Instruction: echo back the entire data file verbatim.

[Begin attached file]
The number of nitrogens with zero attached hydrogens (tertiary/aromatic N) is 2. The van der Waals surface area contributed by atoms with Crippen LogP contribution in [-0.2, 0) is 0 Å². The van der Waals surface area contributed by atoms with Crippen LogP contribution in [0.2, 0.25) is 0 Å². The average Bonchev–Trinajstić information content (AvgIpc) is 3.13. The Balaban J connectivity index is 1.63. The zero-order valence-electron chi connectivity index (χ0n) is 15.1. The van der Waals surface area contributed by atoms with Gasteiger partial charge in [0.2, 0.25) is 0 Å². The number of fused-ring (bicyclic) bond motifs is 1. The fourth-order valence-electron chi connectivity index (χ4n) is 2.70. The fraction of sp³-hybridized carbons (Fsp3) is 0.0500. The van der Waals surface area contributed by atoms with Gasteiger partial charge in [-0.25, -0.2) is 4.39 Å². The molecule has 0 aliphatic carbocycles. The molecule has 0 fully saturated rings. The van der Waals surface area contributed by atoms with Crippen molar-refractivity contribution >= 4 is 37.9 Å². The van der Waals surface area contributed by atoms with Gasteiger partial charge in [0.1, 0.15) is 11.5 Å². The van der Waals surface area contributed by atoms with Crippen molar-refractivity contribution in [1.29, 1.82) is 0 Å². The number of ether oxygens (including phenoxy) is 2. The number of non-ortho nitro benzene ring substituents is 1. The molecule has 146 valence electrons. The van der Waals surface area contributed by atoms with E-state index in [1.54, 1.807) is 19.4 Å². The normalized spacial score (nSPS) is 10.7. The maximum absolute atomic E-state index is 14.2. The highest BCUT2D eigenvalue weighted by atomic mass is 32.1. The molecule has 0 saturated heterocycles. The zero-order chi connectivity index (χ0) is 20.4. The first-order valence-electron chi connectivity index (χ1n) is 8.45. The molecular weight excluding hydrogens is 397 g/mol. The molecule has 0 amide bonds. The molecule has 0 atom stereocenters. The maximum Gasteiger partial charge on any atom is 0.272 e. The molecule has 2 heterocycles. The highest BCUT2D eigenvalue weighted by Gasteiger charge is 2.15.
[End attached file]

The number of nitrogens with zero attached hydrogens (tertiary/aromatic N) is 2. The van der Waals surface area contributed by atoms with Crippen LogP contribution in [-0.2, 0) is 0 Å². The van der Waals surface area contributed by atoms with Crippen LogP contribution in [0.2, 0.25) is 0 Å². The average Bonchev–Trinajstić information content (AvgIpc) is 3.13. The Balaban J connectivity index is 1.63. The zero-order valence-electron chi connectivity index (χ0n) is 15.1. The van der Waals surface area contributed by atoms with Gasteiger partial charge in [0.2, 0.25) is 0 Å². The number of fused-ring (bicyclic) bond motifs is 1. The fourth-order valence-electron chi connectivity index (χ4n) is 2.70. The fraction of sp³-hybridized carbons (Fsp3) is 0.0500. The van der Waals surface area contributed by atoms with Gasteiger partial charge in [-0.25, -0.2) is 4.39 Å². The molecule has 0 aliphatic carbocycles. The molecule has 0 fully saturated rings. The van der Waals surface area contributed by atoms with Crippen molar-refractivity contribution >= 4 is 37.9 Å². The van der Waals surface area contributed by atoms with Gasteiger partial charge in [0.1, 0.15) is 11.5 Å². The van der Waals surface area contributed by atoms with Crippen molar-refractivity contribution in [1.29, 1.82) is 0 Å². The number of ether oxygens (including phenoxy) is 2. The number of non-ortho nitro benzene ring substituents is 1. The molecule has 146 valence electrons. The van der Waals surface area contributed by atoms with E-state index in [1.54, 1.807) is 19.4 Å². The normalized spacial score (nSPS) is 10.7. The maximum absolute atomic E-state index is 14.2. The highest BCUT2D eigenvalue weighted by atomic mass is 32.1. The molecule has 0 saturated heterocycles. The zero-order chi connectivity index (χ0) is 20.4. The first-order valence-electron chi connectivity index (χ1n) is 8.45. The molecular weight excluding hydrogens is 397 g/mol. The molecule has 0 amide bonds. The molecule has 0 atom stereocenters. The maximum Gasteiger partial charge on any atom is 0.272 e. The molecule has 2 heterocycles. The highest BCUT2D eigenvalue weighted by Gasteiger charge is 2.15.